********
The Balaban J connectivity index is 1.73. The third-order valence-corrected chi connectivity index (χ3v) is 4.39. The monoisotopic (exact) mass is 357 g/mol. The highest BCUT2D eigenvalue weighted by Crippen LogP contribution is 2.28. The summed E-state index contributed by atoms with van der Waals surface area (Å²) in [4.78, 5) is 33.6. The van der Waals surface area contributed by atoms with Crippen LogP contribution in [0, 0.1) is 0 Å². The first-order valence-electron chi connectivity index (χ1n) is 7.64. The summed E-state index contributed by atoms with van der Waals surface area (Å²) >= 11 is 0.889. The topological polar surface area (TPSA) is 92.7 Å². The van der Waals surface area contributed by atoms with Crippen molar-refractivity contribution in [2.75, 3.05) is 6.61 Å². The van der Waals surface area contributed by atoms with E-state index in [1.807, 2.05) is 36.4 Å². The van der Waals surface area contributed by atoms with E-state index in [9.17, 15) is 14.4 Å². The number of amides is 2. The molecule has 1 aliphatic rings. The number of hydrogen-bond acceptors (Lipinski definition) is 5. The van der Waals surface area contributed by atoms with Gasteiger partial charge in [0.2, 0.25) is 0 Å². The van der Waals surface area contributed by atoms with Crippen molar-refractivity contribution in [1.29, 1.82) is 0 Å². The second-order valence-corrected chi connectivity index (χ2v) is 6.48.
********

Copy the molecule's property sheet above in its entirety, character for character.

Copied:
The Balaban J connectivity index is 1.73. The third-order valence-corrected chi connectivity index (χ3v) is 4.39. The monoisotopic (exact) mass is 357 g/mol. The highest BCUT2D eigenvalue weighted by Crippen LogP contribution is 2.28. The summed E-state index contributed by atoms with van der Waals surface area (Å²) in [4.78, 5) is 33.6. The van der Waals surface area contributed by atoms with Crippen LogP contribution in [0, 0.1) is 0 Å². The first-order valence-electron chi connectivity index (χ1n) is 7.64. The summed E-state index contributed by atoms with van der Waals surface area (Å²) >= 11 is 0.889. The topological polar surface area (TPSA) is 92.7 Å². The van der Waals surface area contributed by atoms with Crippen molar-refractivity contribution in [2.75, 3.05) is 6.61 Å². The van der Waals surface area contributed by atoms with E-state index in [1.807, 2.05) is 36.4 Å². The van der Waals surface area contributed by atoms with E-state index in [9.17, 15) is 14.4 Å². The number of amides is 2. The molecule has 1 aliphatic rings. The number of hydrogen-bond acceptors (Lipinski definition) is 5. The van der Waals surface area contributed by atoms with Gasteiger partial charge in [0.2, 0.25) is 0 Å². The van der Waals surface area contributed by atoms with Crippen molar-refractivity contribution in [1.29, 1.82) is 0 Å². The second-order valence-corrected chi connectivity index (χ2v) is 6.48.